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Lacan Palestine
 
 

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LACAN PALESTINE


Directed by | Mike Hoolboom

Genre documentary  |  Length: 70mins  |  Year of production: 2012


A mind boggling achievement by Canadian artist and filmmaker Mike Hoolboom, who has been called “the greatest found footage master of the era”. Skilfully assembled from existing material, Hoolboom conjures visual allegories and cutup counternarratives around the notion of Palestine as “a land that is not a land”. Mining a wealth of material from TV news, documentary, fiction, and fantasy film, Lacan Palestine is a visual rollercoaster, with Hoolboom using cinema to suggest Palestine as a place of recurring colonial/psychological projection a space whose conquest is here spectacularly relived in celluloid waves of armed crusaders, legionnaires, Mongol horsemen, biplanes, and machine guns.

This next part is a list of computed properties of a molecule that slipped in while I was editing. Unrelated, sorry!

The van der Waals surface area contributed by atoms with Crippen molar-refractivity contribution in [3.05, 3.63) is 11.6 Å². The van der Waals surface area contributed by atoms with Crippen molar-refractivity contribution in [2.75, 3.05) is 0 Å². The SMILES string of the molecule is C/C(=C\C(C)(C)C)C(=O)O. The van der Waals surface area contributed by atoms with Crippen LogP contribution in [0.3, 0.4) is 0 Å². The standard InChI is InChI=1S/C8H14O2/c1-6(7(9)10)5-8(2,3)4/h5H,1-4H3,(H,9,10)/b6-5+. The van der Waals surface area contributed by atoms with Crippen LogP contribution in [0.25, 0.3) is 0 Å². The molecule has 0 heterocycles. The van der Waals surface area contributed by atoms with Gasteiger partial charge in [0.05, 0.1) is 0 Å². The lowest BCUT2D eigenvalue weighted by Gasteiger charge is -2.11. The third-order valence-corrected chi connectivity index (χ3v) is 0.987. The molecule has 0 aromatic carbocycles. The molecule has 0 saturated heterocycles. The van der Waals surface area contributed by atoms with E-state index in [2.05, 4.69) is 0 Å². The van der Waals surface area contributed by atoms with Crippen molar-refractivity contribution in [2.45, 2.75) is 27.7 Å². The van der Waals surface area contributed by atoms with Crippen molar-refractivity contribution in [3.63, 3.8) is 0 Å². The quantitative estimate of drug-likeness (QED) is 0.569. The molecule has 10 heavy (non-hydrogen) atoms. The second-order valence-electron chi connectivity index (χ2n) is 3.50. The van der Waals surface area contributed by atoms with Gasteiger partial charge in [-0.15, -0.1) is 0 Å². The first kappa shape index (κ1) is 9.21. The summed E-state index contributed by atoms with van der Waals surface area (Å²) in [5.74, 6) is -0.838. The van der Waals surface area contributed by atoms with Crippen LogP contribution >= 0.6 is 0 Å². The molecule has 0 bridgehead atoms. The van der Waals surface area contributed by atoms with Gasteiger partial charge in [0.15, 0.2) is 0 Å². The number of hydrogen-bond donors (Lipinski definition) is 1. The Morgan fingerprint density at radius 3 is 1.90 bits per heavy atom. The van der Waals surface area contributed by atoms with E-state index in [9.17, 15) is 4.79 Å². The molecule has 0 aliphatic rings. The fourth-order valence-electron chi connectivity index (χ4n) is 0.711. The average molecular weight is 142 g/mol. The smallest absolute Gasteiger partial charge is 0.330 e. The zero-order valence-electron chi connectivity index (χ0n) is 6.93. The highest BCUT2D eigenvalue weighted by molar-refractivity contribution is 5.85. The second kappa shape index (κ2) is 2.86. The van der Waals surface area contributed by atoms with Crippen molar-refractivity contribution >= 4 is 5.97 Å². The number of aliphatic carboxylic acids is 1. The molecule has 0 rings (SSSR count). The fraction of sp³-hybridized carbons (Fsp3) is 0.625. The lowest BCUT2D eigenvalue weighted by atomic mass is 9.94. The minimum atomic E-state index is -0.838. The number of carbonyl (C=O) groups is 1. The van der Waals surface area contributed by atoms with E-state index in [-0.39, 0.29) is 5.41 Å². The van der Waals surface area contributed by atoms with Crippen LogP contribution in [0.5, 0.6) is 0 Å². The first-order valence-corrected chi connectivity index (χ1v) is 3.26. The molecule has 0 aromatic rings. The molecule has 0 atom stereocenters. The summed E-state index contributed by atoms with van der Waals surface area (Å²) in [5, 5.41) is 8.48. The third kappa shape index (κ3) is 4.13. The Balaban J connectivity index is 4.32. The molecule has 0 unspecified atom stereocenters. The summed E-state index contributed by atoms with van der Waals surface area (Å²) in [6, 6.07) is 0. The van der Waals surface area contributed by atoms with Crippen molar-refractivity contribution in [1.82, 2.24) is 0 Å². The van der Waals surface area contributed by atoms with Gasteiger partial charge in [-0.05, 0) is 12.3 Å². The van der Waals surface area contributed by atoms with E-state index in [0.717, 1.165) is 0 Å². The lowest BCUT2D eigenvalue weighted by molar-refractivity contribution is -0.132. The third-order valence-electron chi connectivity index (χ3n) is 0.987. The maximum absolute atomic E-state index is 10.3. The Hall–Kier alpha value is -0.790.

But as the film's title suggests, this is far more than mere collage. Layered, often deeply personal, and frequently challenging, the film intersperses its newsreels, desert fantasias, and historic encounters with oneiric ruminations on subjects from patricide to John Coltrane, and from the elusive nature of joy to what Hoolboom calls the “loveless love story” starring Moses, Abraham, and Jacques Lacan. Dizzying in its technical and conceptual density, Lacan Palestine is incomparable cinema.